Driving in France
Posted by Dan Draney on July 15, 2005
Another one from the road:
France is a beautiful country, and there is much more to be seen beyond Paris. Driving in France is also an experience in itself, although not one for the faint of heart. For one thing, essentially all the French drivers are lunatics behind the wheel. This is widely acknowledged by the French themselves, although none of them see their own driving as bad; it’s everyone else that causes the problem. Truth be told, high speed tailgating and thread-the-needle lane changes are practically the national sport. Merging as a lane closes is often marked by half a dozen cars deciding they must merge in front of you at 85 mph after their lane ends.
French cars tend to be quite small by American standards. Certainly the price of gasoline is part of the reason for this. It is currently around $6/gal, and it has been double or triple the US price since I began coming here in 1982. Pumping $60 or $70 worth of gas into a small car is bad enough, but imagine filling the tank of a Hummer or even a big SUV.
Another reason for choosing a small car in France is that the entire transportation system is geared towards small cars. One may find oneself on what appears to be a comfortable single lane road, but that is strictly an illusion. In fact that “single lane” road is expected to bear traffic in both directions and parking. Buildings in older areas of the cities and towns are often just a curb’s width from the road. Traffic lanes and parking spaces all assume cars of subcompact size. So just give in and rent the smallest car that will hold your passengers.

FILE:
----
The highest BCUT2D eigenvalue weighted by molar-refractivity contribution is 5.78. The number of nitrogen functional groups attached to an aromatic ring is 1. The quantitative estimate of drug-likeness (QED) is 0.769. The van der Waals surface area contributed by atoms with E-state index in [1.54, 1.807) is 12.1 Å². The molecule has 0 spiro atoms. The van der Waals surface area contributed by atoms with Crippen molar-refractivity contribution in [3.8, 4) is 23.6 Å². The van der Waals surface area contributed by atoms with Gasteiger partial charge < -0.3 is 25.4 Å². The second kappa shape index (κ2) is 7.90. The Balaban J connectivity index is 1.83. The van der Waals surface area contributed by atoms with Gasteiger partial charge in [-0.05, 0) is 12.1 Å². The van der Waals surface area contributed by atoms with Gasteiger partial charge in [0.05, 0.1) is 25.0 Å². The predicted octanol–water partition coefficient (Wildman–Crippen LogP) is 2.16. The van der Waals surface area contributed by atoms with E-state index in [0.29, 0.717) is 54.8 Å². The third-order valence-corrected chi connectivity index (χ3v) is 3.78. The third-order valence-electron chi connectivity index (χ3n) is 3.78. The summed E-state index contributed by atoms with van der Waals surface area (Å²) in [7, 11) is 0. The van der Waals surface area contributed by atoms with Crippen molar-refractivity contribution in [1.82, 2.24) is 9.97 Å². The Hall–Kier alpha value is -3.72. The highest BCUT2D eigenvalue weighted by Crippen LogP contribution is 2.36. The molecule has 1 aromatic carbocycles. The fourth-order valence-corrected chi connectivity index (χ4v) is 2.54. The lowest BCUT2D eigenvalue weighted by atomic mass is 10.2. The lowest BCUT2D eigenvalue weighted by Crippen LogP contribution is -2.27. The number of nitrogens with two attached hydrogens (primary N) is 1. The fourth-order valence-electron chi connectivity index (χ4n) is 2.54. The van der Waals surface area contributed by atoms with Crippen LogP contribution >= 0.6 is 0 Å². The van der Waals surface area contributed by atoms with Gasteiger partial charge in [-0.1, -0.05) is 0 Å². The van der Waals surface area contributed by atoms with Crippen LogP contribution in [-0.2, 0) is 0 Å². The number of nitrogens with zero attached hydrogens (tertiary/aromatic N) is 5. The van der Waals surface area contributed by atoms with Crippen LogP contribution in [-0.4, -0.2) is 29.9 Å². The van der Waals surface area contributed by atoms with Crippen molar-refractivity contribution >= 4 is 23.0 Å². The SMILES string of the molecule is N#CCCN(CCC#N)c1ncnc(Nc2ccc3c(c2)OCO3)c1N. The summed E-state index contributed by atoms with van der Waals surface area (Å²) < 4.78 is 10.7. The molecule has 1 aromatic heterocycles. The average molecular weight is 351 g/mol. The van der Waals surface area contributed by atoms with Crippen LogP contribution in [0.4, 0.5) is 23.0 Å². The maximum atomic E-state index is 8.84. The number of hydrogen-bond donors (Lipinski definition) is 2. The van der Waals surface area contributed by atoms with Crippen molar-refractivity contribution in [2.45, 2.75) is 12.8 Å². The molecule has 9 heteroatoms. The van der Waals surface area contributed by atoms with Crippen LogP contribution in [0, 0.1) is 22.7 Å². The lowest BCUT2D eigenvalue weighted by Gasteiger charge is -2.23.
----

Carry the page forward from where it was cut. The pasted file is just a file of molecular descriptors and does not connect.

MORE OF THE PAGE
For highway travel between the cities the French Interstate (“Autoroute”) system is by far the fastest. The standard speed limit for cars is 130 km/hr (81 mph), but based on driver behavior this seems to be just a suggestion, much like the 55 mph speed limit around major US cities. The rule is keep to the right except when passing, and it’s clear that one cannot drive very far in the left lane at 130 without making the people behind quite irate. Additional complexity is added by the separate, lower speed limit for trucks: 90 km/hr (56 mph). Consequently, anyone in a car who wishes to follow the actual speed limit must constantly switch between lanes at different, high speeds. Just imagine a two lane Interstate with many vehicles in the right lane restricted to 55 mph and the left lane full of agressive drivers in cars traveling 80 mph or faster. Apparently the idea is that it is unsafe to allow trucks to travel at 130 km/hr, but it could hardly be any less safe than the current practice.
The national and departmental roads are an alternative to the autoroutes, if you have plenty of time. The speed limits on these are normally 90 km/hr between towns and 50 km/hr inside. This is a great way to discover la France profonde in a way that you just can’t do from the autoroutes. There are also pretty stiff tolls on the autoroutes, except right around the major cities, so the savings can be substantial. For a trip from (roughly) Bordeaux to Montpelier (300 miles) the round trip toll was 70 euro. The tradeoff is the trip will take a lot longer, up to twice as long.